A few weeks ago on a sunny March Sunday in Rome, my friend Shaun extracted me from my study by inviting me to take advantage of a glorious part of studying in la città eterna: domenica al museo, or free entrance to many museums on the first Sunday of every month. Feeling somewhat inundated with schoolwork, I debated joining him until finally acknowledging myself unable to resist the promise of the aesthetic delights that awaited.
We ambled through the streets of Rome to Palazzo Barberini, which houses part of the National Gallery of Ancient Art and joined the crowds packing into overheated rooms overstuffed with masterpieces. We all jostled and, when necessary, channeled our abilities for deploying elbows usually reserved for the eight a.m. hour on the metro, through the numerous rooms. I craned my neck to catch glimpses of the notables like Raphael’s La Fornarina and Caravaggio’s Saint Francis in Prayer and Judith Beheading Holofernes and paused in the presence of such creations.
After some time, feeling the bizarre sensation of aesthetic exhaustion, we tumbled out of the museum and wandered into the palazzo’s backyard garden. I sat down on a bench while Shaun opted to climb the stairs to glimpse the spiraling maze of hedges from an overlooking terrace.
That particular Sunday was an extravagantly beautiful day, with afternoon light slanting through the just-beginning-to-bud trees. While I was drinking in the scene, an outburst of gleeful shrieking arrested my attention towards two very small children playing in the maze-hedges. One girl was about two, and the other about a year older. The younger girl, brown curls bouncing as she tottered around the garden, chased the other, seemingly her sister by the looks of their resemblance. Their father loped leisurely behind them as the two played their simple game of chase.
I was transfixed by the utter delight of the two girls as they toddled and romped around the garden, and I could not help but smile as I noticed their joy and the simple beauty of the scene.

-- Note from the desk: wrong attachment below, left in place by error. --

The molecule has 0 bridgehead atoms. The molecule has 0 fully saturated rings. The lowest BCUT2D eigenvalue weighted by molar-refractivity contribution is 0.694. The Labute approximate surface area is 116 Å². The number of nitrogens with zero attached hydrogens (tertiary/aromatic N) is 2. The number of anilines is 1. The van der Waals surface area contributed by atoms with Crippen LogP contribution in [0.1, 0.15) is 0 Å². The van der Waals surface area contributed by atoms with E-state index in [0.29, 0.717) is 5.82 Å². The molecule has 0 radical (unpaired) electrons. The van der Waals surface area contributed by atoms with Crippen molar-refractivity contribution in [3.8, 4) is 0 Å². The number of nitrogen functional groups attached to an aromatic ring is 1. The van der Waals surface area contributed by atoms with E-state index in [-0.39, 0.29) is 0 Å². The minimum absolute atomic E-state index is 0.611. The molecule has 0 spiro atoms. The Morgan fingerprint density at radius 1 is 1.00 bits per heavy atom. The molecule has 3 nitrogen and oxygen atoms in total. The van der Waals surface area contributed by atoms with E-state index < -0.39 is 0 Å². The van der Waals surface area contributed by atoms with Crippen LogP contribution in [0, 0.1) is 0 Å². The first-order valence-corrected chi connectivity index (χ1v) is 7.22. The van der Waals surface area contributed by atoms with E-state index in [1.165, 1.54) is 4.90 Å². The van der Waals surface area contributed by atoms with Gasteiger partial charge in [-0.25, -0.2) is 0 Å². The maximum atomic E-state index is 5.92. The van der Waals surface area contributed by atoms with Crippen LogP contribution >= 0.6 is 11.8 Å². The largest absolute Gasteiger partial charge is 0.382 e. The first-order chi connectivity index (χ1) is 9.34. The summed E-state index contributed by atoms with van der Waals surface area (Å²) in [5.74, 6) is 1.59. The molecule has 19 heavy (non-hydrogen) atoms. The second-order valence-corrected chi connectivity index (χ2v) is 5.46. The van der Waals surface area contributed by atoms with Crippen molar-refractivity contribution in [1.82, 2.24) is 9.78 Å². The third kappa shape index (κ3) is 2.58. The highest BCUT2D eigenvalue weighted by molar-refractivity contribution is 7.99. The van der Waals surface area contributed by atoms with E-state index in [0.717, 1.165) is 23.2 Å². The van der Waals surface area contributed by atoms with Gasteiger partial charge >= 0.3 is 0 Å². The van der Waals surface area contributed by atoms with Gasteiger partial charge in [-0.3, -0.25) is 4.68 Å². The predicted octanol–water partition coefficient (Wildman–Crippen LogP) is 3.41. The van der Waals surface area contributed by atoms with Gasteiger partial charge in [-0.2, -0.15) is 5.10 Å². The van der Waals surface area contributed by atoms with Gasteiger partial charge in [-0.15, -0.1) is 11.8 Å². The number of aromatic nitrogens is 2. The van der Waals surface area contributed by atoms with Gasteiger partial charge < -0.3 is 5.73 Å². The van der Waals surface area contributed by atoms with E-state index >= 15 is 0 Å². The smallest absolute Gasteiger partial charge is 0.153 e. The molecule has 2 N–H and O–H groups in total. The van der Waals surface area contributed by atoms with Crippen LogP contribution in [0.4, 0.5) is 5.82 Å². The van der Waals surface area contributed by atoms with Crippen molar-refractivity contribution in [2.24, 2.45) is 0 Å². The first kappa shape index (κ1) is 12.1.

I then recalled where I was and what I had just experienced: an art museum that houses countless masterpieces. We pour into art galleries in the hopes of gazing directly upon the beautiful images. Yet in this garden were petite yet ever more exquisite masterpieces, individuals created in the image and likeness of the Creator and who radiate forth His splendor.
How often do I pause in appreciation before every person whom I encounter, recognizing them as infinitely more beautiful than the masterpieces of art on which I so quickly seek to affix my gaze?
A few weeks later, as I was preparing to turn the corner to return to my host family’s apartment, a scene of two children again drew my attention. This time, a very young boy around three years old was walking with his family on their evening passeggiata, while a girl around the same age was strapped in a stroller onboard her own family’s walk. The girl had light red hair—itself a remarkable oddity in the Italian gene pool—but what struck me was that both children had abundant messes of curls. As the two parties passed each other, the boy, his smiling mouth ajar in wonder, reached his hand out to the girl as if in a gesture of recognition, as if to touch her hair that was so like his. They looked curiously at each other, their families laughed upon seeing the resemblance, and both went on their merry way in opposite directions. I turned the corner and was struck with gratitude for what I had just witnessed that served as a reminder of the scene in the garden weeks prior.
What would it mean for me to linger upon the beauty of the other as I linger upon the artwork displayed in galleries? Just as I eagerly press into crowded rooms, hoping to gaze upon paintings about which I have heard so much, might I also afford the same enthusiasm to others whom I encounter?
In encountering artwork, we look not as if to raid its depths or solve a mathematical problem but in the presence of beauty to be still, to be quiet, and to contemplate. What would it mean to go out of our way to appreciate other people for the unique creations that they are? To look, not so as to untie or do violence to their mystery, but to look with appreciation, acknowledging, as the French Catholic author Georges Bernanos writes, that the essence of the self is a mystery before which one should have “silent respect.” Perhaps it might bring to us some of the playful joy, the utter delight, and the recognition of ourselves in the other and the resemblances that unite us as children of God.
Hans Urs von Balthasar writes that Christ is “God’s greatest work of art.” Made imago dei, we are graced with the gift of participating in His art, dwelling and playing—in the words of Saint Thérèse of Lisieux—in “our Lord’s living garden of souls.”
Stephanie Reuter is a junior studying PLS and theology and is currently enjoying a Roman holiday from the South Bend permacloud. After conducting informal surveys of faces on the metro, she’s realized that—even before she opens her mouth—she could never pass as an Italian (but that doesn’t keep her from trying). Talk art (broadly understood) with her at firstname.lastname@example.org.